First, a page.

7/7 Bombings 9/11 A1P1 Aarhus Abortion Abu Qatada Abuse Access to justice adoption AI air pollution air travel ALBA Allergy Al Qaeda Amnesty International animal rights Animals anonymity Article 1 Protocol 1 Article 2 article 3 Article 4 article 5 Article 6 Article 8 Article 9 article 10 Article 11 article 13 Article 14 article 263 TFEU Artificial Intelligence Asbestos Assange assisted suicide asylum asylum seekers Australia autism badgers benefits Bill of Rights biotechnology birds directive blogging Bloody Sunday brexit Bribery British Waterways Board Catholic Church Catholicism Chagos Islanders Charter of Fundamental Rights child protection Children children's rights China christianity circumcision citizenship civil liberties campaigners civil partnerships climate change clinical negligence closed material procedure Coercion Cologne Commission on a Bill of Rights common buzzard common law communications competition confidentiality confiscation order conscientious objection consent conservation constitution contact order contempt of court Control orders Copyright coronavirus costs costs budgets Court of Protection crime criminal law Criminal Legal Aid criminal records Cybersecurity Damages data protection death penalty declaration of incompatibility defamation deficit DEFRA Democracy village Dennis Gill dentist's registration fees deportation deprivation of liberty derogations Detention devolution Dignitas dignity Dignity in Dying diplomacy director of public prosecutions disability Disability-related harassment disabled claimants disciplinary hearing disclosure Discrimination Discrimination law disease divorce DNA doctors does it matter? domestic violence Dominic Grieve don't ask don't ask don't tell don't tell Doogan and Wood double conviction DPP guidelines drones duty of care ECHR economic and social rights economic loss ECtHR Education election Employment Environment environmental information Equality Act Equality Act 2010 ethics Ethiopia EU EU Charter of Fundamental Rights EU costs EU law European Convention on Human Rights European Court of Human Rights European Court of Justice european disability forum European Sanctions Blog Eurozone euthanasia evidence Exclusion extra-jurisdictional reach of ECHR extra-territoriality extradition extradition act extradition procedures extradition review extraordinary rendition Facebook Facebook contempt facial recognition fair procedures Fair Trial faith courts fake news Family family courts family law family legal aid Family life fatal accidents act Fertility fertility treatment FGM fisheries fishing rights foreign criminals foreign office foreign policy France freedom of assembly Freedom of Association Freedom of Expression freedom of information Freedom of Information Act 2000 freedom of movement freedom of speech free speech game birds gangbo gang injunctions Garry Mann gary dobson Gary McFarlane gay discrimination Gay marriage gay rights gay soldiers Gaza Gaza conflict Gender General Dental Council General Election General Medical Council genetic discrimination genetic engineering genetic information genetics genetic testing Google government Grenfell grooming Gun Control gwyneth paltrow gypsies habitats habitats protection Halsbury's Law Exchange hammerton v uk happy new year harassment Hardeep Singh Haringey Council Harkins and Edwards Health healthcare health insurance Heathrow heist heightened scrutiny Henry VII Henry VIII herd immunity hereditary disorder High Court of Justiciary Hirst v UK HIV HJ Iran HM (Iraq) v The Secretary of state for the home department [2010] EWCA Civ 1322 Holder holkham beach holocaust homelessness Home Office Home Office v Tariq homeopathy hooding Hounslow v Powell House of Commons Housing housing benefits Howard League for Penal Reform how judges decide cases hra damages claim Hrant Dink HRLA HS2 hs2 challenge hts http://ukhumanrightsblog.com/2011/04/11/us-state-department-reports-on-uk-human-rights/ Human Fertilisation and Embryology Act Human Fertilisation and Embryology Authority human genome human rights Human Rights Act Human Rights Act 1998 human rights advocacy Human rights and the UK constitution human rights commission human rights conventions human rights damages Human Rights Day human rights decisions Human Rights Information Project human rights news Human Rights Watch human right to education human trafficking hunting Huntington's Disease HXA hyper injunctions Igor Sutyagin illegality defence immigration Immigration/Extradition Immigration Act 2014 immigration appeals immigration detention immigration judge immigration rules immunity increase of sanction India Indonesia Infrastructure Planning Committee inherent jurisdiction inherited disease Inhuman and degrading treatment injunction Inquest Inquests insult insurance insurmountable obstacles intelligence services act intercept evidence interception interests of the child interim remedies international international conflict international criminal court international humanitarian law international human rights international human rights law international law international treaty obligations internet internet service providers internment internship inuit investigation investigative duty in vitro fertilisation Iran iranian bank sanctions Iranian nuclear program Iraq Iraqi asylum seeker Iraq War Ireland irrationality islam Israel Italy iTunes IVF ivory ban jackson reforms Janowiec and Others v Russia ( Japan Jason Smith Jeet Singh Jefferies Jeremy Corbyn jeremy hunt job Jogee John Hemming John Terry joint enterprise joint tenancy Jon Guant Joseph v Spiller journalism judaism judges Judges and Juries judging Judicial activism judicial brevity judicial deference judicial review Judicial Review reform judiciary Julian Assange jurisdiction jury trial JUSTICE Justice and Security Act Justice and Security Bill Justice and Security Green Paper Justice Human Rights Awards JUSTICE Human Rights Awards 2010 justification just satisfaction Katyn Massacre Kay v Lambeth Kay v UK Ken Clarke Ken Pease Kerry McCarthy Kettling Kings College Klimas koran burning Labour Lady Hale lansley NHS reforms LASPO Law Commission Law Pod UK Law Society Law Society of Scotland leave to enter leave to remain legal aid legal aid cuts Legal Aid desert Legal Aid Reforms legal blogs Legal Certainty legal naughty step Legal Ombudsman legal representation legitimate expectation let as a dwelling Leveson Inquiry Levi Bellfield lewisham hospital closure lgbtq liability Libel libel reform Liberal Democrat Conference Liberty libraries closure library closures Libya licence conditions licence to shoot life insurance life sentence life support limestone pavements limitation lisbon treaty Lithuania Litigation litvinenko live exports local authorities locked in syndrome london borough of merton London Legal Walk London Probation Trust Lord Bingham Lord Bingham of Cornhill Lord Blair Lord Goldsmith lord irvine Lord Judge speech Lord Kerr Lord Lester Lord Neuberger Lord Phillips Lord Rodger Lord Sumption Lord Taylor LSC tender luftur rahman machine learning MAGA Magna Carta mail on sunday Majority Verdict Malcolm Kennedy malice Margaret Thatcher Margin of Appreciation margin of discretion Maria Gallastegui marriage material support maternity pay Matthew Woods Mattu v The University Hospitals of Coventry and Warwickshire NHS Trust [2011] EWHC 2068 (QB) Maya the Cat Mba v London Borough Of Merton McKenzie friend Media and Censorship Medical medical liability medical negligence medical qualifications medical records medicine mental capacity Mental Capacity Act Mental Capacity Act 2005 Mental Health mental health act mental health advocacy mental health awareness Mental Health Courts Mental illness merits review MGN v UK michael gove Midwives migrant crisis Milly Dowler Ministerial Code Ministry of Justice Ministry of Justice cuts misfeasance in public office modern slavery morality morocco mortuaries motherhood Motor Neurone disease Moulton Mousa MP expenses Mr Gul Mr Justice Eady MS (Palestinian Territories) (FC) (Appellant) v Secretary of State for the Home Department murder murder reform Musician's Union Muslim NADA v. SWITZERLAND - 10593/08 - HEJUD [2012] ECHR 1691 naked rambler Naomi Campbell nationality National Pro Bono Week national security Natural England nature conservation naturism Nazi negligence Neuberger neuroscience Newcastle university news News of the World new Supreme Court President NHS NHS Risk Register Nick Clegg Nicklinson Niqaab Noise Regulations 2005 Northern Ireland nuclear challenges nuisance nursing nursing home Obituary Occupy London offensive jokes Offensive Speech offensive t shirt oil spill olympics open justice oppress OPQ v BJM orchestra Osama Bin Laden Oxford University paramountcy principle parental rights parenthood parking spaces parliamentary expenses parliamentary expenses scandal Parliamentary sovereignty Parliament square parole board passive smoking pastor Terry Jones patents Pathway Students Patrick Quinn murder Pensions persecution personal data Personal Injury personality rights perversity Peter and Hazelmary Bull PF and EF v UK Phil Woolas phone hacking phone taps physical and mental disabilities physician assisted death Pinnock Piracy Plagiarism planning planning human rights planning system plebgate POCA podcast points Poland Police police investigations police liability police misconduct police powers police surveillance Policy Exchange report political judges Politics Politics/Public Order poor reporting Pope Pope's visit Pope Benedict portal possession proceedings power of attorney PoW letters to ministers pre-nup pre-nuptial Pre-trial detention predator control pregnancy press press briefing press freedom Prince Charles prince of wales princess caroline of monaco principle of subsidiarity prior restraint prison Prisoners prisoners rights prisoners voting prisoner vote prisoner votes prisoner voting prison numbers Prisons prison vote privacy privacy injunction privacy law through the front door Private life private nuisance private use proceeds of crime Professional Discipline Property proportionality prosecution Protection of Freedoms Act Protection of Freedoms Bill Protest protest camp protest rights Protocol 15 psychiatric hospitals Public/Private public access publication public authorities Public Bodies Bill public inquiries public interest public interest environmental litigation public interest immunity Public Order Public Sector Equality Duty putting the past behind quango quantum quarantine Queen's Speech queer in the 21st century R (on the application of) v Secretary of State for the Home Department & Ors [2011] EWCA Civ 895 R (on the application of) v The General Medical Council [2013] EWHC 2839 (Admin) R (on the application of EH) v Secretary of State for the Home Department [2012] EWHC 2569 (Admin) R (on the application of G) v The Governors of X School Rabone and another v Pennine Care NHS Foundation Trust [2012] UKSC 2 race relations Rachel Corrie Radmacher Raed Salah Mahajna Raed Saleh Ramsgate raptors rehabilitation Reith Lectures Religion resuscitation RightsInfo right to die right to family life right to life Right to Privacy right to swim riots Roma Romania Round Up Royals Russia saudi arabia Scotland secrecy secret justice Secret trials security services sexual offence Sikhism Smoking social media social workers South Africa south african constitution Spain special advocates spending cuts Standing starvation statelessness stem cells stop and search Strasbourg super injunctions Supreme Court Supreme Court of Canada surrogacy surveillance swine flu Syria Tax Taxi technology Terrorism terrorism act tort Torture travel treason treaty accession trial by jury TTIP Turkey Twitter UK Ukraine unfair consultation universal jurisdiction unlawful detention USA US Supreme Court vaccination vicarious liability Wales War Crimes Wars Welfare Western Sahara Whistleblowing Wikileaks wildlife wind farms WomenInLaw Worboys wrongful birth YearInReview Zimbabwe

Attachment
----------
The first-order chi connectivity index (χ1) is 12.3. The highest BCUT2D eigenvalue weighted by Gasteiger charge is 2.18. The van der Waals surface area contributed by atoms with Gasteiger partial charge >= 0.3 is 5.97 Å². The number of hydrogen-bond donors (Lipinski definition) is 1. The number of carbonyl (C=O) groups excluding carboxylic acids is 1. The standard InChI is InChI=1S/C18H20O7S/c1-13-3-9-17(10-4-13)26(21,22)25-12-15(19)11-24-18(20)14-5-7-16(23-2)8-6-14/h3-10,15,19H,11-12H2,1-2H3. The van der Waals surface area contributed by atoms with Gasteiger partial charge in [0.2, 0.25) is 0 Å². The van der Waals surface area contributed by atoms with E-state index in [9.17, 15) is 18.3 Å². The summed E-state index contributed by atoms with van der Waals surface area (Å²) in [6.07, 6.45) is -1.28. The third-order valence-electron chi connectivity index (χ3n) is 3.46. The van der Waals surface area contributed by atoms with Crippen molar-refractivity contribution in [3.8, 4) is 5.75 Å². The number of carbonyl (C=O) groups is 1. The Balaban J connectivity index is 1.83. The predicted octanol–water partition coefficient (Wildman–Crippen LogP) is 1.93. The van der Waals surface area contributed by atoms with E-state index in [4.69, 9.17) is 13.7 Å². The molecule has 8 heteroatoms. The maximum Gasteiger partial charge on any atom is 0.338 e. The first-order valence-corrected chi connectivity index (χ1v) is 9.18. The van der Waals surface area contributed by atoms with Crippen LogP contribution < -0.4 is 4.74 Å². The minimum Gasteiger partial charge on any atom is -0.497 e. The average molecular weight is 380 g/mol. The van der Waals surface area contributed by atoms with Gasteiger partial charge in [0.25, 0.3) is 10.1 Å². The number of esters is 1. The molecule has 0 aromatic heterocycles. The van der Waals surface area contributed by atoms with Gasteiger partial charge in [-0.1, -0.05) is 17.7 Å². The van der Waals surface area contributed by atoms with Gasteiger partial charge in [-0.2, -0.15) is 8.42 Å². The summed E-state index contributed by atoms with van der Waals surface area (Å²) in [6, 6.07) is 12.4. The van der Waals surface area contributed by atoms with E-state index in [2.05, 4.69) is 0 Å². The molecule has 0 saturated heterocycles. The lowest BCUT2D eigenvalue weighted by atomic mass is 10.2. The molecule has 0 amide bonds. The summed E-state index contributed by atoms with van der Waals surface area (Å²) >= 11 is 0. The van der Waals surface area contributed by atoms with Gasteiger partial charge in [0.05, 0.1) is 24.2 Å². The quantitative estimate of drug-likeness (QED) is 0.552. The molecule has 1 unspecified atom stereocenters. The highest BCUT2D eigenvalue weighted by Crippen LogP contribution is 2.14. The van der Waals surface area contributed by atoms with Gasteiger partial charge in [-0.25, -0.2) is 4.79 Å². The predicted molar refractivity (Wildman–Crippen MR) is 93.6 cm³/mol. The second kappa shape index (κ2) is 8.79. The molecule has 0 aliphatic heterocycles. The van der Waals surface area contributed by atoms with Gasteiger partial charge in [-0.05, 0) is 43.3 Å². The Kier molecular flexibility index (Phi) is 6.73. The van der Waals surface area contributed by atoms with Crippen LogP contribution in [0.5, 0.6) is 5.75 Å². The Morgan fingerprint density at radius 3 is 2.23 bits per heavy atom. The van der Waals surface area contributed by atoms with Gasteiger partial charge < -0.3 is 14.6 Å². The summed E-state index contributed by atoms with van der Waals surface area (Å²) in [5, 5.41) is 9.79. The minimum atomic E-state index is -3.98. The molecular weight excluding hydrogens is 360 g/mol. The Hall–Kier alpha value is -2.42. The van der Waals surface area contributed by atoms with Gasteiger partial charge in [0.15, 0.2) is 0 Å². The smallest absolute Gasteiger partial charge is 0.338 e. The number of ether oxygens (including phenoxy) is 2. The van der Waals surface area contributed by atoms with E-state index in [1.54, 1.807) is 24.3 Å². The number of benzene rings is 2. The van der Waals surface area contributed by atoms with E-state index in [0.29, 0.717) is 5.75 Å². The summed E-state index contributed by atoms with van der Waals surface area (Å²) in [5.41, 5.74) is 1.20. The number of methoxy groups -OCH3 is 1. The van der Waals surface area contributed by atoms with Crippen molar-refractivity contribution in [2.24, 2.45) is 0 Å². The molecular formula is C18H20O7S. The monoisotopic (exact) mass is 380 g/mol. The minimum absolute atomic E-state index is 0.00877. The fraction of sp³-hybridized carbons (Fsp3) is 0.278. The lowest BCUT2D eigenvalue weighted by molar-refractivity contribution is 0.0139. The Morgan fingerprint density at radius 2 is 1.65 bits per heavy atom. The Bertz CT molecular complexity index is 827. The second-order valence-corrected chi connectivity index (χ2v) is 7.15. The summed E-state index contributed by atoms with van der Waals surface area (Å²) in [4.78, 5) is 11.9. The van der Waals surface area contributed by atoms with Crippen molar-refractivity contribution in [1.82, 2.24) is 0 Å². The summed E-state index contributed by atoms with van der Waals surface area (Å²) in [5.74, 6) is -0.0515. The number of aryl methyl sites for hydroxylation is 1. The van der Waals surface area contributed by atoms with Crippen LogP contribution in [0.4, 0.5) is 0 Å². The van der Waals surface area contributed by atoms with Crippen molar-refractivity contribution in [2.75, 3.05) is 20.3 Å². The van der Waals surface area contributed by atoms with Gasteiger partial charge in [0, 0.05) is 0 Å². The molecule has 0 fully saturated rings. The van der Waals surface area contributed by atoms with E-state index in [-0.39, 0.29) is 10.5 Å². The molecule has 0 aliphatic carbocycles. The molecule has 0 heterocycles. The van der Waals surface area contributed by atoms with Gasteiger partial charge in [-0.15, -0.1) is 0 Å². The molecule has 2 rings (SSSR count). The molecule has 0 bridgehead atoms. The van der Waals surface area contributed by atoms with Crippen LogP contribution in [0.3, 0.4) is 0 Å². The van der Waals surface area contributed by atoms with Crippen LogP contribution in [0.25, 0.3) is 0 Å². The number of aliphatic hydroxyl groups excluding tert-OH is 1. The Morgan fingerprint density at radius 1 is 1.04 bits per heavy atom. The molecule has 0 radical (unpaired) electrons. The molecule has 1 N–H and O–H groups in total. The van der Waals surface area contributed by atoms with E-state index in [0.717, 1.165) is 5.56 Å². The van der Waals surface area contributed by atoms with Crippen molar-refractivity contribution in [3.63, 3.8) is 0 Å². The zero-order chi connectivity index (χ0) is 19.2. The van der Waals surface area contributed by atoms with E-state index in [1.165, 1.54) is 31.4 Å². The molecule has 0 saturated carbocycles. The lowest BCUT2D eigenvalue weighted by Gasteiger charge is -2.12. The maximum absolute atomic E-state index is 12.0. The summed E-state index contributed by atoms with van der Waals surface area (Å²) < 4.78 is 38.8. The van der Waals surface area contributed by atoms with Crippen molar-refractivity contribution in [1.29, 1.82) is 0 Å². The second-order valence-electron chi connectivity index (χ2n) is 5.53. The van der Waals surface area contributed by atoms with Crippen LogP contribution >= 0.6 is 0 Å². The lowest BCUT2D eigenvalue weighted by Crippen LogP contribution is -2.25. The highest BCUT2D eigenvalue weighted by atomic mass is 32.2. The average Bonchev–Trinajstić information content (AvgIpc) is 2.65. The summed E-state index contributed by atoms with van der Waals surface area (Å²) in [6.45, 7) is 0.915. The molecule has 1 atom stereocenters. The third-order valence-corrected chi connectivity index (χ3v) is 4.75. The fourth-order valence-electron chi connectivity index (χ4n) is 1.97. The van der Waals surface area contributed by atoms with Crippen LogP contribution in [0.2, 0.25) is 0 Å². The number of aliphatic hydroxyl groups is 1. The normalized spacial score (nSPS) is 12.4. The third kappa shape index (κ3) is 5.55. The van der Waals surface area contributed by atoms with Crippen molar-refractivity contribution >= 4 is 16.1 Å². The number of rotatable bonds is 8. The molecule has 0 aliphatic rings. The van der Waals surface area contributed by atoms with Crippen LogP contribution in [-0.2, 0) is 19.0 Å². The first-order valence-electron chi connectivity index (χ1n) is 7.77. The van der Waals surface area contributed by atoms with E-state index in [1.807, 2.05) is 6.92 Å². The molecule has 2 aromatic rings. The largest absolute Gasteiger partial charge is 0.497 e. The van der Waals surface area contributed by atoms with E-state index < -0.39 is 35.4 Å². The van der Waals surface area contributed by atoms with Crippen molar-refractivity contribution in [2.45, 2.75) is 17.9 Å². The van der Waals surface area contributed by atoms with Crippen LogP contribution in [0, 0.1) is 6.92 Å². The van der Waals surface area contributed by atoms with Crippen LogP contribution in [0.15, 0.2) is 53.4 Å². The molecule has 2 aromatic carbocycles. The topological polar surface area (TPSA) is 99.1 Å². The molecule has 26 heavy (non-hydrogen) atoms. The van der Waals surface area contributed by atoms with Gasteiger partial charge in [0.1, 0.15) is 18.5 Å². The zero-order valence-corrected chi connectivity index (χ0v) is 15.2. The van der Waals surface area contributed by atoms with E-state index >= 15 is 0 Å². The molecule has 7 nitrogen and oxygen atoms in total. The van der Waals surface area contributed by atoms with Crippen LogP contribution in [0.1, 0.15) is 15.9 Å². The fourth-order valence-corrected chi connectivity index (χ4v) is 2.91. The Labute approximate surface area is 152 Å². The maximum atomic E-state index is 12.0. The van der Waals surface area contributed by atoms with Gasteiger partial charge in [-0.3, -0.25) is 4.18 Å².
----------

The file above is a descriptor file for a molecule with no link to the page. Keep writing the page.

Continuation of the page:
This blog is maintained for information purposes only. It is not intended to be a source of legal advice and must not be relied upon as such. Blog posts reflect the views and opinions of their individual authors, not of chambers as a whole.

Our privacy policy can be found on our ‘subscribe’ page or by clicking here.

%d bloggers like this: